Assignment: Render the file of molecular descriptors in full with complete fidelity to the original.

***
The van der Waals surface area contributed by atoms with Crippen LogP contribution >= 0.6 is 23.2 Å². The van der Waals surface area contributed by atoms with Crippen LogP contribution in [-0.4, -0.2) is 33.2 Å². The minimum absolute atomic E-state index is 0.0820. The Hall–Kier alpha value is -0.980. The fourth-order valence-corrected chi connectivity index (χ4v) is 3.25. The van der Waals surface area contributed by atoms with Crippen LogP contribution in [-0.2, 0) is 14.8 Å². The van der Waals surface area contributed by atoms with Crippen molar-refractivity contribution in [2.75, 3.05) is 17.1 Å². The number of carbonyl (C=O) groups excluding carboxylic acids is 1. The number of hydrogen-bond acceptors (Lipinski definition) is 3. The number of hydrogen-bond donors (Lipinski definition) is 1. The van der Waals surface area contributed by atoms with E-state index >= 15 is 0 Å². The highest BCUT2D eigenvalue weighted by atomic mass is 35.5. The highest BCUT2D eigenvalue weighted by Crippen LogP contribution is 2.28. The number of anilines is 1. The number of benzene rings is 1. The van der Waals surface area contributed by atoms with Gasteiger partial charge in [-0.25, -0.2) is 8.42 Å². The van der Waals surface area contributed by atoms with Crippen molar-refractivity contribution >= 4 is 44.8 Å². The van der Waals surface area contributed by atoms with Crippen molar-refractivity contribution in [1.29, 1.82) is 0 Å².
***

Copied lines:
The van der Waals surface area contributed by atoms with Crippen LogP contribution >= 0.6 is 23.2 Å². The van der Waals surface area contributed by atoms with Crippen LogP contribution in [-0.4, -0.2) is 33.2 Å². The minimum absolute atomic E-state index is 0.0820. The Hall–Kier alpha value is -0.980. The fourth-order valence-corrected chi connectivity index (χ4v) is 3.25. The van der Waals surface area contributed by atoms with Crippen LogP contribution in [-0.2, 0) is 14.8 Å². The van der Waals surface area contributed by atoms with Crippen molar-refractivity contribution in [2.75, 3.05) is 17.1 Å². The number of carbonyl (C=O) groups excluding carboxylic acids is 1. The number of hydrogen-bond acceptors (Lipinski definition) is 3. The number of hydrogen-bond donors (Lipinski definition) is 1. The van der Waals surface area contributed by atoms with E-state index >= 15 is 0 Å². The highest BCUT2D eigenvalue weighted by atomic mass is 35.5. The highest BCUT2D eigenvalue weighted by Crippen LogP contribution is 2.28. The number of anilines is 1. The number of benzene rings is 1. The van der Waals surface area contributed by atoms with Gasteiger partial charge in [-0.25, -0.2) is 8.42 Å². The van der Waals surface area contributed by atoms with Crippen molar-refractivity contribution >= 4 is 44.8 Å². The van der Waals surface area contributed by atoms with Crippen molar-refractivity contribution in [1.29, 1.82) is 0 Å².